I mean, hopefully you already know this, but being a good artist is not the same thing as being a good educator. Being a teaching artist requires cultivating a different—though complimentary—set of skills and instincts. So there is some actual work that goes into it, and professional development is important. Read books, have conversations, go to workshops or conferences, etc. Beyond that, I think a key thing is understanding the “both/and” framework related to youth work and the arts: we’re not just doing art-based “therapy,” but we’re also not just trying to “train” brilliant artists. There is a space where form and content and standards and critical thinking and relationship building and just having an outlet all come together, and it’s something worth walking toward.
What projects have you been working on recently?
I actually just finished my first book, A Love Song, A Death Rattle, A Battle Cry. It’s a mixtape-style collection of poems, song lyrics, and essays that I’ve written since I moved to Minneapolis back in 2007. Having all of these poems and songs juxtaposed next to each other, for the first time, really affirms the idea that all of my work—whether consciously or not—features common themes of perspective, power, agency, and activism. The book also contains as much “process” as it does “product,” in terms of discussion questions, expanded thoughts, writing prompts, and more. The official release date is October 4, and I will be doing a series of performances throughout the month of October, in a number of different venues, to celebrate its release. If anyone is interested, I maintain a performance calendar on my website. I’d like to set up a MN book tour sometime this Winter or Spring as well.
What is it like to be a COMPAS artist?
I think that my work with COMPAS has been grounding, in the sense that a lot of my job these days is traveling to colleges to perform, and there’s a certain glamour to that. Coming back home and working in a high school or middle school—where maybe no one knows who I am—is a great reminder that art isn’t about ego, or having lots of followers, or getting famous. It’s about the relationships we build and the seeds we plant.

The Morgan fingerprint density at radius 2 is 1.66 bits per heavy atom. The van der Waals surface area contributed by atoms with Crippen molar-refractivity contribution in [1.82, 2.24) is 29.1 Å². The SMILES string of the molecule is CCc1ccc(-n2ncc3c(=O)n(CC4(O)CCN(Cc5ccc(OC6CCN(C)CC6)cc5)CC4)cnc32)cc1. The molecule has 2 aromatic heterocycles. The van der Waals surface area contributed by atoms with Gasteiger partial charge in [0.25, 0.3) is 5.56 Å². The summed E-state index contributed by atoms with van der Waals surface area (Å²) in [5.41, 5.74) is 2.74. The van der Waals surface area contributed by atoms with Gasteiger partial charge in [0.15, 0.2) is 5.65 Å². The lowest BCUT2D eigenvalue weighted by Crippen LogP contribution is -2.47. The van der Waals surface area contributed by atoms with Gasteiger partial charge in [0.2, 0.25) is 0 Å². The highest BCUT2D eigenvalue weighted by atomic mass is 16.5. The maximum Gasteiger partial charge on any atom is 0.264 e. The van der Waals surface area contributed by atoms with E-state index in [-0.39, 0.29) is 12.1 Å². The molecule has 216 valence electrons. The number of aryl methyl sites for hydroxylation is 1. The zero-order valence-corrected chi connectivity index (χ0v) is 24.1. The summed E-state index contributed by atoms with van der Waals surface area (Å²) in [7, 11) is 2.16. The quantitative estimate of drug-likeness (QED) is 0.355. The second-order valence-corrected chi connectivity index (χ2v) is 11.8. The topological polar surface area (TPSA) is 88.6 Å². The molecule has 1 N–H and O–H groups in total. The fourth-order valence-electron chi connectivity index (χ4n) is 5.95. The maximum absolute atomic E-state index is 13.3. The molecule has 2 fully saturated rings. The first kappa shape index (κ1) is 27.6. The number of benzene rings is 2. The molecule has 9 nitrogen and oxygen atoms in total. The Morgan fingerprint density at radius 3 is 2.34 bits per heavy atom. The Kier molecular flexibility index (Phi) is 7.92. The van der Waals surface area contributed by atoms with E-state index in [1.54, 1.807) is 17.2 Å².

Does living in Minnesota have any influence on your work?
I know how I’m supposed to answer this question—to talk about the cold, the culture (or what gets stereotyped as the culture), the grant money, etc. But I’m not entirely sure I wouldn’t be writing the same stuff if I lived somewhere else. I think what Minnesota has given me is less about some mythical conception of the state itself, and more about the individuals who I happen to be in relationship with who happen to live here, if that makes sense. I have a lot of mentors, a lot of heroes, and a lot of people to look up to who live in Minnesota, and that definitely makes a difference.
How do you practice creativity in your everyday life?
I am not the most disciplined writer, so practicing creativity does have to be defined a bit broadly for me. I think about Twitter a lot. I don’t necessarily write poems on Twitter, but a 140-character limit will do wonders for one’s ability to craft an argument, make a point, or contribute something original to the larger conversation in a punchy, engaging way. It’s easy to write social media off as “just a bunch of millennials telling you what they had for breakfast,” but it really is a platform from which you get what you give. It can be silly, but it can also be a revolutionary re-imagining of how we transmit ideas, information, and culture. I’m on Twitter as elguante, by the way.